Reviews for August and Crow
Blue-Inked Frost chapter 1 . 1/4
Here from the WA Review Game

Interesting - originalfic! I don't need to excuse myself for not knowing the canon. ;)

I thought that the summary could have been more compelling. "There, sitting in a chair with his feet kicked up on the desk, is a man who I have only ever heard stories about: the greatest private detective in the city, Detective Warden Crow." The summary description makes Warden Crow sound basically like Sherlock Holmes - sits in unconventional ways like an unconventional person and is a great private detective, and doesn't seem to have anything different about him. (Also, you could take out the 'who', i.e. 'a man I have only ever heard stories about' would make sense and be more gramatically correct.) I found the prompt you used, "They found the frozen corpse at the bottom of the cliffs, a ring of keys in his left hand", much more evocative since it described a unique kind of murder.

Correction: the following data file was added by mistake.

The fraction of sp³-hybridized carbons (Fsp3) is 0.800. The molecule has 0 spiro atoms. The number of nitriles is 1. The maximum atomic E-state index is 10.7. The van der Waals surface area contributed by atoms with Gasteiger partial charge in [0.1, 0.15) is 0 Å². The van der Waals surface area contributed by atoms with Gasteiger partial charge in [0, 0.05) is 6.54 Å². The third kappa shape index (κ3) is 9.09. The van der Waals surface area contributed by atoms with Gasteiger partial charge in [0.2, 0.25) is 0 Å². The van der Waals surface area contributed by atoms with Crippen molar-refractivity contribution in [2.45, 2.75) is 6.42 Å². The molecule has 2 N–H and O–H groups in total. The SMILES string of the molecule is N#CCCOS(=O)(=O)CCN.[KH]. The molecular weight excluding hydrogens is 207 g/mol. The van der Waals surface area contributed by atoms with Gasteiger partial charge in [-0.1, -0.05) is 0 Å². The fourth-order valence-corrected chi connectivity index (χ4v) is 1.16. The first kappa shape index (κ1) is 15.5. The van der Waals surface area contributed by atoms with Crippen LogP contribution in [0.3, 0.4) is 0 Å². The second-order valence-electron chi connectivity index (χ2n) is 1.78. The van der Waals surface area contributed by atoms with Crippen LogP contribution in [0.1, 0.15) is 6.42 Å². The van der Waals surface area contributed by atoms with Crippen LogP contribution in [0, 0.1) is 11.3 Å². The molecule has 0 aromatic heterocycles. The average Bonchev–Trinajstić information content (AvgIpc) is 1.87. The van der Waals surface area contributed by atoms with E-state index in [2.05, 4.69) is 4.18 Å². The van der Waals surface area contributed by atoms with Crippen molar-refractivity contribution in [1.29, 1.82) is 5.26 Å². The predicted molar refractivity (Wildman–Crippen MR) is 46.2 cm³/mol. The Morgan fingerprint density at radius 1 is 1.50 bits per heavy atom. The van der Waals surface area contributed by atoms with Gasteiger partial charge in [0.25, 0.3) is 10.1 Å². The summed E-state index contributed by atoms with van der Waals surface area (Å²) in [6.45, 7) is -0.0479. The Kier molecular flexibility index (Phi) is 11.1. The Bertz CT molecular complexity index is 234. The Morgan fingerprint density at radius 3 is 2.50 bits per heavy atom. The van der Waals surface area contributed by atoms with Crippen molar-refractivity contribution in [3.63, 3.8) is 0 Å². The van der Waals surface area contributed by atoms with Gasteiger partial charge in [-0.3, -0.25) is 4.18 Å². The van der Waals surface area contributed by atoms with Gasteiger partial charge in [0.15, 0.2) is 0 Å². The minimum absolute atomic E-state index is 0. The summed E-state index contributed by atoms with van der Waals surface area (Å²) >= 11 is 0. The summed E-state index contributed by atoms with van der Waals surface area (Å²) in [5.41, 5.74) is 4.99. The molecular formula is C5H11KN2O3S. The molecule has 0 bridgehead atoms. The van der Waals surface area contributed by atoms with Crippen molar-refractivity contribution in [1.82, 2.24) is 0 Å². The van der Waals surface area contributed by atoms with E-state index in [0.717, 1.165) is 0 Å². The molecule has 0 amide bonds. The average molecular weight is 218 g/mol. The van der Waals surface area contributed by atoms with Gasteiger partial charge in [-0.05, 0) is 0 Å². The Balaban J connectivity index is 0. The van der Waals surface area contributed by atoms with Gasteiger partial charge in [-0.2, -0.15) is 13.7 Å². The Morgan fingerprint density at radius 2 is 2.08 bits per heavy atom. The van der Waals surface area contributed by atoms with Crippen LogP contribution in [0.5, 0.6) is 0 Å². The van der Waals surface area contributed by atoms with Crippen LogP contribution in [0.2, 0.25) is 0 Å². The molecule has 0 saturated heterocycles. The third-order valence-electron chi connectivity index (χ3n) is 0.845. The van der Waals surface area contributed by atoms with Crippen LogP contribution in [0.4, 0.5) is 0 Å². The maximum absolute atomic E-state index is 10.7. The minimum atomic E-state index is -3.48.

"The lobby smells like spilled whiskey and cigarettes, and looks like it too." - I thought this line was very much like stereotypical noir.

"it's dirty-blond, looking like someone messed handfuls of dirt into his hair" - For me, the repetition of 'dirt' didn't work.

I do like the detailed character description you put in here. It does remind me of period pieces with their lengthy descriptons. I got the impression of a personally messy character.

"This is the greatest man to ever live in this city." - This escalated quickly! From 'greatest private detctive' to 'greatest man' is a pretty big leap.